Sarah’s account of Hays is grounded in an inherent commitment to interdisciplinary possibility that will resonate for those of us who, like Sarah, arrived at rhetoric and composition via literary studies or other pathways. Concepts encountered in PWR catalyzed the research, and allowed her to “re-see” work that had taken place previously in the context of literary studies. The idea of “remix,” as it is used in rhetoric and writing studies, became a powerful means to reclaim Hays as a practitioner of a “pragmatic and improvisational approach to research and writing” (224), a method that “performs its own cultural work by arguing a causal relationship between literacy and critical consciousness” (225). Hays has been unfairly dismissed by some for supposedly cutting and pasting from other biographies, but Sarah shows how her process, through its commitment to amplifying the voices of other female writers and biographers, should in fact be read as the very core of Hays’ feminist sensibility. In twenty-first-century rhetoric and composition studies, our question is usually “how do women become writers,” while in the eighteenth-century it was “how do women become learned.” Yet Sarah shows how these questions, too, may be continuous. Through the lens of remix, it becomes possible to see, in a figure like Hays, how women have become and flourished as writers and speakers across time.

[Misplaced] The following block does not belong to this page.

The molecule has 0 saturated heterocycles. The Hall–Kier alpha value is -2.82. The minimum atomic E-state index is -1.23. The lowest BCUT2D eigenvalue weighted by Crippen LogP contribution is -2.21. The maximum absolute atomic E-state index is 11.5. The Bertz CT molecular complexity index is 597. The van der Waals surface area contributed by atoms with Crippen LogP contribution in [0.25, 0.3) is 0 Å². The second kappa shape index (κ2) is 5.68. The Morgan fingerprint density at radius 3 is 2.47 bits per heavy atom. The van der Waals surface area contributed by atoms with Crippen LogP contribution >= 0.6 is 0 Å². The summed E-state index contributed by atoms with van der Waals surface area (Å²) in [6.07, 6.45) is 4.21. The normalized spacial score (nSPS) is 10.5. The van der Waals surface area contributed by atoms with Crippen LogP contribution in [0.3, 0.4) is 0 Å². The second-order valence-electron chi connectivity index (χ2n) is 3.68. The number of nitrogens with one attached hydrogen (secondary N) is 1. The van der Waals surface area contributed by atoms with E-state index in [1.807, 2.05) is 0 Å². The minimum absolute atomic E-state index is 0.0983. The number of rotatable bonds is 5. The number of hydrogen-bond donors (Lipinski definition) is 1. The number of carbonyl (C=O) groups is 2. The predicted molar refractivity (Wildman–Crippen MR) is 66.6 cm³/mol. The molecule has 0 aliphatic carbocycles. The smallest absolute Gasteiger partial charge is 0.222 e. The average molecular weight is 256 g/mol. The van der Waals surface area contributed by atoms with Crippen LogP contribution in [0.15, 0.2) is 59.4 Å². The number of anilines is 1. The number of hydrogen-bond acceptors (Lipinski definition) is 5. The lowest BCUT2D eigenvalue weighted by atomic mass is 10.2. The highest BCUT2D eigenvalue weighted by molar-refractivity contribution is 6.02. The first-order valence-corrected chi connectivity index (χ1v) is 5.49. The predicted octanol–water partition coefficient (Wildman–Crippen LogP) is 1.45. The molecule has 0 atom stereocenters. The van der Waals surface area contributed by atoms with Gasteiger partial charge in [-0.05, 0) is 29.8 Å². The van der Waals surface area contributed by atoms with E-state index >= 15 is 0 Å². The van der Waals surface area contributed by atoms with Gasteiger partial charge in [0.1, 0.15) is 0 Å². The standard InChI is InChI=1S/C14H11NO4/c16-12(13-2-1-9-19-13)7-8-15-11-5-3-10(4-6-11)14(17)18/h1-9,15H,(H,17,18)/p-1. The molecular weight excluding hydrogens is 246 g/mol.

The second focus of Sarah’s research emerged during her work at the Hume Center for Writing and Speaking. As she describes the experience, when she became Associate Director in 2013, she realized that to become a writing center leader, she needed to engage writing center scholarship. This work culminated in a series of articles Sarah has published during the past three years, including an article on the PWR Writing Specialist initiative in the Writing Across the Curriculum Journal, as well as a chapter on the cross-training of writing and oral communication tutors that appeared in the edited collection How We Teach Writing Tutors,co-authored with former Hume Center Assistant Director Erica Cirillo-McCarthy (Middle Tennessee State University).
The cornerstone of Sarah’s writing center work, however, is the research project she designed and co-authored with former Hume Director Julia Bleakney (Elon University), titled “Tutor Talk: Do Tutors Scaffold Students’ Revisions?”, which appeared in the Writing Center Journal in 2019. This project was partly inspired by the amount of time she spends with graduate students on research proposals; Sarah sought to pursue her own in-depth encounter with qualitative research design, including IRB processes and coding. The study—which Sarah describes as a “huge learning experience”—responds to and builds upon an earlier scheme developed by Mackiewicz and Thompson in their book Talk About Writing that describes “tutor talk” as scaffolding for learning. Tracking ten tutoring sessions and their outcomes, Sarah and her co-author add to the conversation by showing that cognitive scaffolding techniques, such as pumping, reading aloud, and responding as a reader, as well as instruction and motivational scaffolding, are a significant element in prompting subsequent student revisions They also look at cases where students apply not only revisions discussed during the session, but pursue new directions in their writing as evidence of possible transfer from techniques practiced in the session. Coining the term “degrees of influence,” as it applies in tutor talk, the study articulates factors that determine how a student acts in the aftermath of a tutoring session, with special focus on instances when a student both applies and goes beyond what occurred in the session.